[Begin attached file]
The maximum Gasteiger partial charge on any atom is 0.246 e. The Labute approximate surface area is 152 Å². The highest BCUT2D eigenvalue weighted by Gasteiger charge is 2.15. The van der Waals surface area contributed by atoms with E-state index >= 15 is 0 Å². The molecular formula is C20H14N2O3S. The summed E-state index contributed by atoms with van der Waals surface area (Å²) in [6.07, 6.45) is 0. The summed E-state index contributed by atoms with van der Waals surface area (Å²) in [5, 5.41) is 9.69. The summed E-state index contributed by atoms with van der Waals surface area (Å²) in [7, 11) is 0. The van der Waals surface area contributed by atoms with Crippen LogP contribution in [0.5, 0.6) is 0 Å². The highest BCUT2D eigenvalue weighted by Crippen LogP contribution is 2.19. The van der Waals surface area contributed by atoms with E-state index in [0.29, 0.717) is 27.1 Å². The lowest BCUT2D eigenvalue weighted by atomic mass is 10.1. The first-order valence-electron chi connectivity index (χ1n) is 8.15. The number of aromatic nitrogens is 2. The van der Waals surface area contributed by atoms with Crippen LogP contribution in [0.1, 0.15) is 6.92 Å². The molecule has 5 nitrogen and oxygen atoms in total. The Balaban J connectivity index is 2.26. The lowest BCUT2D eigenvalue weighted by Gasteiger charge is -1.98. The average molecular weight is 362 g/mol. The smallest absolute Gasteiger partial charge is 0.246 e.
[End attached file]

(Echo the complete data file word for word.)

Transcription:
The maximum Gasteiger partial charge on any atom is 0.246 e. The Labute approximate surface area is 152 Å². The highest BCUT2D eigenvalue weighted by Gasteiger charge is 2.15. The van der Waals surface area contributed by atoms with E-state index >= 15 is 0 Å². The molecular formula is C20H14N2O3S. The summed E-state index contributed by atoms with van der Waals surface area (Å²) in [6.07, 6.45) is 0. The summed E-state index contributed by atoms with van der Waals surface area (Å²) in [5, 5.41) is 9.69. The summed E-state index contributed by atoms with van der Waals surface area (Å²) in [7, 11) is 0. The van der Waals surface area contributed by atoms with Crippen LogP contribution in [0.5, 0.6) is 0 Å². The highest BCUT2D eigenvalue weighted by Crippen LogP contribution is 2.19. The van der Waals surface area contributed by atoms with E-state index in [0.29, 0.717) is 27.1 Å². The lowest BCUT2D eigenvalue weighted by atomic mass is 10.1. The first-order valence-electron chi connectivity index (χ1n) is 8.15. The number of aromatic nitrogens is 2. The van der Waals surface area contributed by atoms with Crippen LogP contribution in [0.1, 0.15) is 6.92 Å². The molecule has 5 nitrogen and oxygen atoms in total. The Balaban J connectivity index is 2.26. The lowest BCUT2D eigenvalue weighted by Gasteiger charge is -1.98. The average molecular weight is 362 g/mol. The smallest absolute Gasteiger partial charge is 0.246 e.